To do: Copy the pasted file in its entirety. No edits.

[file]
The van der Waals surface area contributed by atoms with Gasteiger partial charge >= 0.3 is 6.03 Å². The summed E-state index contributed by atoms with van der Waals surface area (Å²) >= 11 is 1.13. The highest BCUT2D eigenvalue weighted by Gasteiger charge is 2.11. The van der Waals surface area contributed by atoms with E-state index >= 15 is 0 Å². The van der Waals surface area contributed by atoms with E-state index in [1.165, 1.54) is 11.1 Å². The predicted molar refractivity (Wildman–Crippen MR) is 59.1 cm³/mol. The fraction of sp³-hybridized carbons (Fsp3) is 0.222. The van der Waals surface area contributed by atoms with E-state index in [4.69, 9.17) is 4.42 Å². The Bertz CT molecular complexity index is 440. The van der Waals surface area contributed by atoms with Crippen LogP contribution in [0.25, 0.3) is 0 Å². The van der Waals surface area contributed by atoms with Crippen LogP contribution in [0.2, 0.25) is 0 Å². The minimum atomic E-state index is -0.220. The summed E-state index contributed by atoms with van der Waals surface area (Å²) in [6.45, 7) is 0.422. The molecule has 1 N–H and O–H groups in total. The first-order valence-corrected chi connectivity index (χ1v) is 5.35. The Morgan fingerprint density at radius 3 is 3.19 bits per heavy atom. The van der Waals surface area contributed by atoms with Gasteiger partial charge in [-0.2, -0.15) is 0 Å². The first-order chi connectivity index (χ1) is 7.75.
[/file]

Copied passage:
The van der Waals surface area contributed by atoms with Gasteiger partial charge >= 0.3 is 6.03 Å². The summed E-state index contributed by atoms with van der Waals surface area (Å²) >= 11 is 1.13. The highest BCUT2D eigenvalue weighted by Gasteiger charge is 2.11. The van der Waals surface area contributed by atoms with E-state index >= 15 is 0 Å². The van der Waals surface area contributed by atoms with E-state index in [1.165, 1.54) is 11.1 Å². The predicted molar refractivity (Wildman–Crippen MR) is 59.1 cm³/mol. The fraction of sp³-hybridized carbons (Fsp3) is 0.222. The van der Waals surface area contributed by atoms with E-state index in [4.69, 9.17) is 4.42 Å². The Bertz CT molecular complexity index is 440. The van der Waals surface area contributed by atoms with Crippen LogP contribution in [0.25, 0.3) is 0 Å². The van der Waals surface area contributed by atoms with Crippen LogP contribution in [0.2, 0.25) is 0 Å². The minimum atomic E-state index is -0.220. The summed E-state index contributed by atoms with van der Waals surface area (Å²) in [6.45, 7) is 0.422. The molecule has 1 N–H and O–H groups in total. The first-order valence-corrected chi connectivity index (χ1v) is 5.35. The Morgan fingerprint density at radius 3 is 3.19 bits per heavy atom. The van der Waals surface area contributed by atoms with Gasteiger partial charge in [-0.2, -0.15) is 0 Å². The first-order chi connectivity index (χ1) is 7.75.